Background: The inhibitory GABAergic system has shown an association with
multiple psychiatric disorders. The type A GABA receptors are an integral component of
this system, and in recent years, evidence has accumulated to support an essential role in
disease etiology for one of the receptor genes GABRB2 which encodes for the receptor β2
Objective: To summarize the different lines of evidence supporting the important role of
GABRB2 in psychiatric disorders, with a particular focus on schizophrenia, and evaluate
the recently-proposed GABRB2-origin of schizophrenia hypothesis.
Results: In terms of genetics, Single Nucleotide Polymorphisms (SNPs) in GABRB2 have
been associated with a number of psychiatric disorders, and some of the associations have
remained significant following meta-analysis. Importantly, expression and alternative
splicing of the gene was shown to be dependent on the genotypes of the associated SNPs,
and receptors containing the long isoform displayed functional differences compared to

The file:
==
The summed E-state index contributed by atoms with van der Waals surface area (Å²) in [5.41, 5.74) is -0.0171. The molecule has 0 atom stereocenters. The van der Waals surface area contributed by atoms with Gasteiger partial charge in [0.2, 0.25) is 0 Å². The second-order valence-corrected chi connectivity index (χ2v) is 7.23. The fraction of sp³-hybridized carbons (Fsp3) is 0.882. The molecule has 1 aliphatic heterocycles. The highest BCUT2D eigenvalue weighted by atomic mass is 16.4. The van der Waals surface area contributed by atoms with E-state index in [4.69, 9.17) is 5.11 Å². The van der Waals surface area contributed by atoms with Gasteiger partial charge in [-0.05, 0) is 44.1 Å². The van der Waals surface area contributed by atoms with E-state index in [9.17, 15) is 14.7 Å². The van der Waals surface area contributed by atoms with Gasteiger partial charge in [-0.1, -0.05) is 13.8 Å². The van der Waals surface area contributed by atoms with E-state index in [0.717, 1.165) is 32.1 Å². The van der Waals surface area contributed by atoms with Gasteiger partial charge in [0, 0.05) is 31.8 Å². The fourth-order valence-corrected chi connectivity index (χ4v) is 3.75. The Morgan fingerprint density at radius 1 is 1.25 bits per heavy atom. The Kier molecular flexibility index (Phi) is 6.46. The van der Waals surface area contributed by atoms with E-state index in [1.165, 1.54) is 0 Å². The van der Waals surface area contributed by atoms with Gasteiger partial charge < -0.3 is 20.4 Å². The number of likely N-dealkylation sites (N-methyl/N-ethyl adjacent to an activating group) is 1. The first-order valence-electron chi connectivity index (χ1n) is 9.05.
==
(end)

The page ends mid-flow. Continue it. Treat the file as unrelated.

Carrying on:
those containing the short isoform. Moreover, differential epigenetic regulation and imprinting
imbalance of the gene were observed in schizophrenic patients compared to
healthy subjects. Finally, recent findings from a Gabrb2-knockout mouse model demonstrated
that knockout of the gene alone was sufficient to induce a wide range of schizophrenia-
like symptoms and comorbid phenotypes.
Conclusion: The different lines of evidence coalesce to strongly support the recentlyproposed
GABRB2-origin of schizophrenia hypothesis, and GABRB2 may also have a potential
role in cognition, the dysfunction of which is common to many psychiatric disorders.